John J. Goddard

h. Compliments on the nice new format. You always keep it interesting and pretty...v


A great blog and a great recipe. I am always looking for good ones to add to my collection.


Would love to try out your recipe.Th video of that one night trip is also beautiful. Quite enjoyed reading your blog!!Cheers!!Jessica


A way to get vegan low-fat creaminess is blendered soft tofu. There's a great white sauce recipe with tofu, nutmeg, parmesan cheese (can leave out) and one or two other things I can't remember. Sounds weird, but it's got a mildly nutty presence. I got this from one of the moosewood or greens cookbooks (can't remember).

Craig Shergold

Upstairs at Chez Panisse the other night we tried a fennel dish made with preserved lemons. This gave me the idea of adding preserved lemons and fennel, two of my favorite flavors, to my next lemmon risotto.


I love experimenting with different wholesome grains, so thanks for the recommendation. And tat-soi's peppery quality must contrast nicely with the citrus. I'll be certain to try that combo!

Susan from Food "Blogga"

Hi Heidi - what a lovely recipe (and photo of course!), I love pearl barley and can't wait to try it. Thank you for the inspiration.


I've been reading about this lately, using other grains for risotto and I've wanted to give it a try since risotto (delicious as it is) doesn't always make me feel so hot afterwards. I've also been craving anything tart, so this looks like a great recipe for me to try this weekend!


That looks awesome! What kind of wine did you use? I'm always curious as to what people use for cooking.

catherine Ross

Heidi - I first made farro 'risotto' totally by error and figured i was on to something. it really works well. i have been using short grain brown rice as well and although never the same as arborio, the flavor and health benefit is worth it. i heard from a chef once that you can up the creamy quotient of brown rice risotto by taking a small handful of uncooked rice, grinding it up to a powder and adding that toward the end. anyone tried this?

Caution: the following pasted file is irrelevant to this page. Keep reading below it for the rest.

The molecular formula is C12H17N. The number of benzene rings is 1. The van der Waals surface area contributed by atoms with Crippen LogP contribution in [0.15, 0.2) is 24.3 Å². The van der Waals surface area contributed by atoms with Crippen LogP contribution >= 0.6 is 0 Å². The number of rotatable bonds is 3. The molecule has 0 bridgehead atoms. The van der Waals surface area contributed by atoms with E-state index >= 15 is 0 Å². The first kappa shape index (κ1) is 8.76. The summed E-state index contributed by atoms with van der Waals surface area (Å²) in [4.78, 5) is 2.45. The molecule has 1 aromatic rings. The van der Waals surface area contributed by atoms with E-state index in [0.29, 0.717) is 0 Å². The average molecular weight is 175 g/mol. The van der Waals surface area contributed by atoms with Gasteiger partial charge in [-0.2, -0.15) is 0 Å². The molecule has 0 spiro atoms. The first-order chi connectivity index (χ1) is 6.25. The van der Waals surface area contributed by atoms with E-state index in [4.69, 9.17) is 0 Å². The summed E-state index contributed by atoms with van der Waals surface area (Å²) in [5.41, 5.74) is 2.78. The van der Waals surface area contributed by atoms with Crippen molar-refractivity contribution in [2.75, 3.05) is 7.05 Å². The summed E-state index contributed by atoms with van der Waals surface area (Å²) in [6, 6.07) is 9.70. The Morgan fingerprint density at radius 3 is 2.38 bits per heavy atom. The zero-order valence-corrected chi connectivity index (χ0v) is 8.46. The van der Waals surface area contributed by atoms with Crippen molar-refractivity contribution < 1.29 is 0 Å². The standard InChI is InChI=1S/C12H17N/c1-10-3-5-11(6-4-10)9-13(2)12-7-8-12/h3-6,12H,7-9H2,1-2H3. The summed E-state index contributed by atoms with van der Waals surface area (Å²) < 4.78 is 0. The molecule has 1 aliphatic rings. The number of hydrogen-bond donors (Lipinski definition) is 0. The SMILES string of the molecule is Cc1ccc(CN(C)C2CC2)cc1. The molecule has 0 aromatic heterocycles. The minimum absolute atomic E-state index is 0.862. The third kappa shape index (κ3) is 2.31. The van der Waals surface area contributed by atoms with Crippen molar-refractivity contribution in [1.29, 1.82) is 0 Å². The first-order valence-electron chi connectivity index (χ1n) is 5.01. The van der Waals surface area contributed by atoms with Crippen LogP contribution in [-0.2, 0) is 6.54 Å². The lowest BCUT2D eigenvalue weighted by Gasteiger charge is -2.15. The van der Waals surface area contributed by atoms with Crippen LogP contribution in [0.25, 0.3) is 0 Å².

Heidi - Risotto is one of my VERY favorite things to cook. I find it totally therapeutic to stand around the range coaxing something so creamy and soothing into existence. I *just* made my first barley 'risotto' the other day (without the therapy by) using a slow cooker. It was a sausage and fennel risotto using hulled barley. It turned out fabulously, and while I didn't get to do the normal risotto routine, it was fantastic to come home to a big, fragrant pot of comfort food. This recipe sounds divine and I'll give it a shot, as well as subbing barley for Arborio more often (I'm a big fan of getting more bang from your nutritional buck whenever possible). Thanks!!


This is marvelous - truly marvelous. Experimenting with recipes - such as trying new grains in place of old grains - to make them healthier, lighter, whatever, is exactly what I do. You start with a good inspiration (in your case, risotto) and take it closer to your particular ideal. In this case, a new grain. Marvelous idea; I applaud your initiative.

almost vegetarian

Who knew that watching a ship go under a bridge could be so exciting? But it was! I like a bit of fresh tarragon in my meyer lemon risotto. I find it bridges the gap between the fragrant lemon and greeny greens.


Better than pearled barley, use the hulled, whole grain barley -- more nutrition, more whole grains, more fiber, better taste...